With its beautiful Mangroves and alluring blue waters, the Island of St John's has more to offer than the abundance of wildlife spread along its gorgeous scenery. The coasts of St. John's is an interesting dive site with many surprises and here's why.
Unique Seabed Layout
The coasts of St. John's is mainly a silty bottom with plots of small reef that garnish the smooth and even seabed. Upon descending down a mooring line, you will be greeted by a large rock decorated with corals. We recommend heading slightly north to 15-17m before pursuing a strong eastwards bearing. Do not be discouraged if you can't find signs of a reef, as you continue eastwards maintaining a depth of 15-17m, you will eventually hit small plots of rock and corals. These reefs are separated from one another by a flat silty bottom, what makes it so interesting and unique is that all the reefs are in a straight line!
Test on your buoyancy!
Due to the silty bottom, good buoyancy is especially important when diving at St. John's. If you are too close to the seabed you will risk kicking up all the silt and if you are too far from the seabed you won't be able to see the life below. Cuddlefish Divers offers the SSI Perfect Buoyancy Specialty Program which would help you gain more control over your buoyancy and make your future dives more comfortable. We recommend going with a Dive Guide as the unfamiliar terrain may pose a challenge to less experienced divers.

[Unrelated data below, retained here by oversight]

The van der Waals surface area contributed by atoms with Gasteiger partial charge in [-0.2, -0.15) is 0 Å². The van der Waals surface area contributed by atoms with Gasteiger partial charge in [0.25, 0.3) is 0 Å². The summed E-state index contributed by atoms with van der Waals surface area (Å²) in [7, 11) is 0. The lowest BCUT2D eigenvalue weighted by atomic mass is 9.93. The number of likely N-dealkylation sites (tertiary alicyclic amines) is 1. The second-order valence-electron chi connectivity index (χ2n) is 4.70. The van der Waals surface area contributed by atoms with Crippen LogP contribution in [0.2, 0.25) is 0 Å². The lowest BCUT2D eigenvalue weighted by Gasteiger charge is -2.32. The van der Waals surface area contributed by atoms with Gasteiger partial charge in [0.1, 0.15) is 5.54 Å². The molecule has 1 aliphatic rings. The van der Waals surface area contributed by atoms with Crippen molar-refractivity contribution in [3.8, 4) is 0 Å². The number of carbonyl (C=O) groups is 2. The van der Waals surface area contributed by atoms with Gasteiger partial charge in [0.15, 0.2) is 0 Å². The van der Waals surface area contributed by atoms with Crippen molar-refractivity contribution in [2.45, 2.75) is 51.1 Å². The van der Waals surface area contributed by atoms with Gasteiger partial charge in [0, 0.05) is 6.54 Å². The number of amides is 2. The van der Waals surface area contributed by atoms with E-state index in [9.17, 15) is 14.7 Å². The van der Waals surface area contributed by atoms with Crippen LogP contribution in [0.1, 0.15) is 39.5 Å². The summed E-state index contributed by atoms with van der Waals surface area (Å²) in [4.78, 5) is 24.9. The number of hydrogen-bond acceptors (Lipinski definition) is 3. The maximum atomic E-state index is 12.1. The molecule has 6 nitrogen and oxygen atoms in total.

Due to the spread out layout of the reefs, most of the marine life at St. John's congregates around the little plots of rocks and corals. Look out for pipefish, nudibranchs, shrimps, cuttlefish and even lobsters! Even on the silty bottom u can occasionally see cute cuttlefish scuttling across or even pretty flatworms gliding through the water.
With a seabed unique to this dive site along with the exhilarating experience of low visibility and beautiful marine life, St. John's is a must-try for all divers regardless of experience.
Did You Know?
- St Johns otherwise known as Pulau Sekijang Bendera once served in the late 19th century as a quarantine station for immigrants infected with cholera.
- Devan Nair, the third President of Singapore was held prisoner here from 1951 to 1953 for subversive anti-colonial movement.